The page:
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"As an adult with my religious upbringing, 95% of the time I am in a room with people who did not have that. I remember being in Hollywood and being a little embarrassed to talk about it because people were making fun of it all the time. They were very overtly making fun of it and criticizing anyone from the South and anyone associated with religion -- particularly Republicans.

When I started to understand that I wasn't going to be kicked out of the room or ridiculed for my religious upbringing, I started to raise my hand. I started to tell them all the verses of the Bible that character would say or how those two characters would talk about the story of Christ. I remember working as an associate producer on a movie called Amistad. The director was asking, 'How would this character teach this other character the story of Christ? How would you teach a child?' I was like, 'Well, I know exactly how we teach kids the story of Christ.' I didn't have to study for it. I just knew, and I started to bring that unique part of myself into the room, and it was honored. I worked at Amblin and Dreamworks for 15 years and can remember being called in for that knowledge.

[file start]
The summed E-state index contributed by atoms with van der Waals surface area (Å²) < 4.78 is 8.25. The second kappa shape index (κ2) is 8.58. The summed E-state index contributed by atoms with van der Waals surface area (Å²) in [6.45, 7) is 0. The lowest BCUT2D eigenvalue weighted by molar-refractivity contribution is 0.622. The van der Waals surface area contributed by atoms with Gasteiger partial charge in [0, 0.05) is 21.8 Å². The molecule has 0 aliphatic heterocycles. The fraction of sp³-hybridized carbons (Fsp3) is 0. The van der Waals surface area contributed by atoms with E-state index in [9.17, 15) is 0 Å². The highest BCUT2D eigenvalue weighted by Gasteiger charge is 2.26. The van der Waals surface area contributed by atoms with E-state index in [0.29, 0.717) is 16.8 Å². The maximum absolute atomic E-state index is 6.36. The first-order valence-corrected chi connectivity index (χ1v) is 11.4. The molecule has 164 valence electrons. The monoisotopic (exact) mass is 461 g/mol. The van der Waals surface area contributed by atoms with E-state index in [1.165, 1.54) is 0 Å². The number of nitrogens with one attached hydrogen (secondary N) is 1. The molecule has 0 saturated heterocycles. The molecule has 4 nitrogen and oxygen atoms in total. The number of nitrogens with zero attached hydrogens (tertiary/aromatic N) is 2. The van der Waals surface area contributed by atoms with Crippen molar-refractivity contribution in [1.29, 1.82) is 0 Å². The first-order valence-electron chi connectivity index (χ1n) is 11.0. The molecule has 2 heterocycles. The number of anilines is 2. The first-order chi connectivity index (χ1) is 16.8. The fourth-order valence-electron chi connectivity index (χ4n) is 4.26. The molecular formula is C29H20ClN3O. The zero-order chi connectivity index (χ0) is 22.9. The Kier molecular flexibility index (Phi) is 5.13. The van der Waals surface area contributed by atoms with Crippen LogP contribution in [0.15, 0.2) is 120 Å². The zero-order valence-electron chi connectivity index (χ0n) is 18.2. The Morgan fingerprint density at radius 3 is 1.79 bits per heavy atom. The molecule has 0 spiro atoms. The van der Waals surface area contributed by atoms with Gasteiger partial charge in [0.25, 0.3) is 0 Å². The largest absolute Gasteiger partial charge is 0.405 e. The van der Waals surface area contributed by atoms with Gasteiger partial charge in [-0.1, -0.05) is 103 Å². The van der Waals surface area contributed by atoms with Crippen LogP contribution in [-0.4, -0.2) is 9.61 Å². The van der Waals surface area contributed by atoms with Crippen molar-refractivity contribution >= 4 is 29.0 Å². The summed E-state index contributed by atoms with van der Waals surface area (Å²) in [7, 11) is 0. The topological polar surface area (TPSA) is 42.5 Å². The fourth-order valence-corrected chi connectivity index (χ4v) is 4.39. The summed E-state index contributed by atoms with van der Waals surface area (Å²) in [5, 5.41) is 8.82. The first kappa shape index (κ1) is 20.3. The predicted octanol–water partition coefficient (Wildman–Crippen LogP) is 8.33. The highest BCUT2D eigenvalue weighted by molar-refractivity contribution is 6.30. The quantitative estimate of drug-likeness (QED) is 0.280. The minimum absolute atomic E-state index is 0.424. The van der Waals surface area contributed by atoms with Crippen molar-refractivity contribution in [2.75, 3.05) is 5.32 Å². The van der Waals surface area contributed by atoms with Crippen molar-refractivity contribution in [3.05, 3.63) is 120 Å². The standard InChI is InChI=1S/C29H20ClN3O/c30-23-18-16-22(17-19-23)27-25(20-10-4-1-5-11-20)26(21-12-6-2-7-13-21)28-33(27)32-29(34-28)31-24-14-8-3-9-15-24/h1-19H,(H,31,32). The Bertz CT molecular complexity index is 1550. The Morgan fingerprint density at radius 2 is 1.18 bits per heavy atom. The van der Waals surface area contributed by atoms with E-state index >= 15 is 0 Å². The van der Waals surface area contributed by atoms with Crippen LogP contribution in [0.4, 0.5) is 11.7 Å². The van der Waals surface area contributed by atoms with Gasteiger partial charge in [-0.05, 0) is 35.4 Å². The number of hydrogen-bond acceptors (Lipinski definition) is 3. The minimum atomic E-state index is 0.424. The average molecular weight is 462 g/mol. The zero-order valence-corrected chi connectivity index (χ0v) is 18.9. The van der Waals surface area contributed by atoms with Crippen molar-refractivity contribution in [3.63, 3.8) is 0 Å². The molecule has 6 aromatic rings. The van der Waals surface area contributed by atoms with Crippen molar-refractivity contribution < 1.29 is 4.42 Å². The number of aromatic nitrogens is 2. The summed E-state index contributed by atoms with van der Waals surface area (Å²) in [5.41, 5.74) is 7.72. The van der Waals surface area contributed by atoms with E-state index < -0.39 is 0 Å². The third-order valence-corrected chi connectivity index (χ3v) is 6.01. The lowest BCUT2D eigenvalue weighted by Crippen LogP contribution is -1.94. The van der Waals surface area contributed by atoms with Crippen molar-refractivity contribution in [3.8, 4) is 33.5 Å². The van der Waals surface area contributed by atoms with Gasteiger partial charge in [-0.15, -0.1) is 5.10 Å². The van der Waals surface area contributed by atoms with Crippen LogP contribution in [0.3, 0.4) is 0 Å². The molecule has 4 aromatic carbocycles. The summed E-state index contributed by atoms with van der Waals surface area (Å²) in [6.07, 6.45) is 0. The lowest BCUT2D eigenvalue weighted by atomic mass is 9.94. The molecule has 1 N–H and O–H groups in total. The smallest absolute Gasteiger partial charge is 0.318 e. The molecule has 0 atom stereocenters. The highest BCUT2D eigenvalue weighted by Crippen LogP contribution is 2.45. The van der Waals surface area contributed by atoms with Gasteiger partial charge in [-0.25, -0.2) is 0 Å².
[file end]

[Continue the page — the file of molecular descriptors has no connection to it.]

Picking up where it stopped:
It was the thing I thought people were going to criticize or tease me for. And it was being requested.

I learned that it’s a facet of my life that I can gift to creative situations. Our uniqueness as human beings can give us a place in the room. I would say the same for me being gay. I would say the same for me being an alcoholic. I would say the same for me having bad eyesight.'"


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